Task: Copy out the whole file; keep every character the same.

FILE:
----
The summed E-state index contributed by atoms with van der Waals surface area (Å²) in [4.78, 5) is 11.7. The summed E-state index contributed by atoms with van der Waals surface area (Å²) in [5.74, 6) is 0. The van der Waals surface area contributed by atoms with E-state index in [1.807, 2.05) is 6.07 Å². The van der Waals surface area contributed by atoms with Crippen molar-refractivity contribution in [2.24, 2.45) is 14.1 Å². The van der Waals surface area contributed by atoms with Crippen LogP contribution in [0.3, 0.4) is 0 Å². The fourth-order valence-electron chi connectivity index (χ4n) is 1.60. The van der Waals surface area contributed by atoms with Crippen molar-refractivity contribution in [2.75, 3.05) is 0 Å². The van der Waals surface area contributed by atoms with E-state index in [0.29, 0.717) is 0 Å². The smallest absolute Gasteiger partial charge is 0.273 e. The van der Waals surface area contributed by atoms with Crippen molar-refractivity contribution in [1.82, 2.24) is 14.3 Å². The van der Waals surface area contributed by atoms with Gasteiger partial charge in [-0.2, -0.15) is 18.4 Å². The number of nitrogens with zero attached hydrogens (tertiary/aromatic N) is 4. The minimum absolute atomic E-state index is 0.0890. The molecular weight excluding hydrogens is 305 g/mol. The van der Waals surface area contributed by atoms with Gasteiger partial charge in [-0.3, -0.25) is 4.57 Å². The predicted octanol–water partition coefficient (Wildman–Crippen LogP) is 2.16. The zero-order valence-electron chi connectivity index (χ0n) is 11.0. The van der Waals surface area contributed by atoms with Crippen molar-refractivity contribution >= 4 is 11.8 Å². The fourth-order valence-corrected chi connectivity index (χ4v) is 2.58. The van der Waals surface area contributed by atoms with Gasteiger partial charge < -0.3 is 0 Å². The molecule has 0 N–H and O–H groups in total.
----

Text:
The summed E-state index contributed by atoms with van der Waals surface area (Å²) in [4.78, 5) is 11.7. The summed E-state index contributed by atoms with van der Waals surface area (Å²) in [5.74, 6) is 0. The van der Waals surface area contributed by atoms with E-state index in [1.807, 2.05) is 6.07 Å². The van der Waals surface area contributed by atoms with Crippen molar-refractivity contribution in [2.24, 2.45) is 14.1 Å². The van der Waals surface area contributed by atoms with Crippen LogP contribution in [0.3, 0.4) is 0 Å². The fourth-order valence-electron chi connectivity index (χ4n) is 1.60. The van der Waals surface area contributed by atoms with Crippen molar-refractivity contribution in [2.75, 3.05) is 0 Å². The van der Waals surface area contributed by atoms with E-state index in [0.29, 0.717) is 0 Å². The smallest absolute Gasteiger partial charge is 0.273 e. The van der Waals surface area contributed by atoms with Crippen molar-refractivity contribution in [1.82, 2.24) is 14.3 Å². The van der Waals surface area contributed by atoms with Gasteiger partial charge in [-0.2, -0.15) is 18.4 Å². The number of nitrogens with zero attached hydrogens (tertiary/aromatic N) is 4. The minimum absolute atomic E-state index is 0.0890. The molecular weight excluding hydrogens is 305 g/mol. The van der Waals surface area contributed by atoms with Gasteiger partial charge in [-0.3, -0.25) is 4.57 Å². The predicted octanol–water partition coefficient (Wildman–Crippen LogP) is 2.16. The zero-order valence-electron chi connectivity index (χ0n) is 11.0. The van der Waals surface area contributed by atoms with Crippen molar-refractivity contribution >= 4 is 11.8 Å². The fourth-order valence-corrected chi connectivity index (χ4v) is 2.58. The van der Waals surface area contributed by atoms with Gasteiger partial charge < -0.3 is 0 Å². The molecule has 0 N–H and O–H groups in total.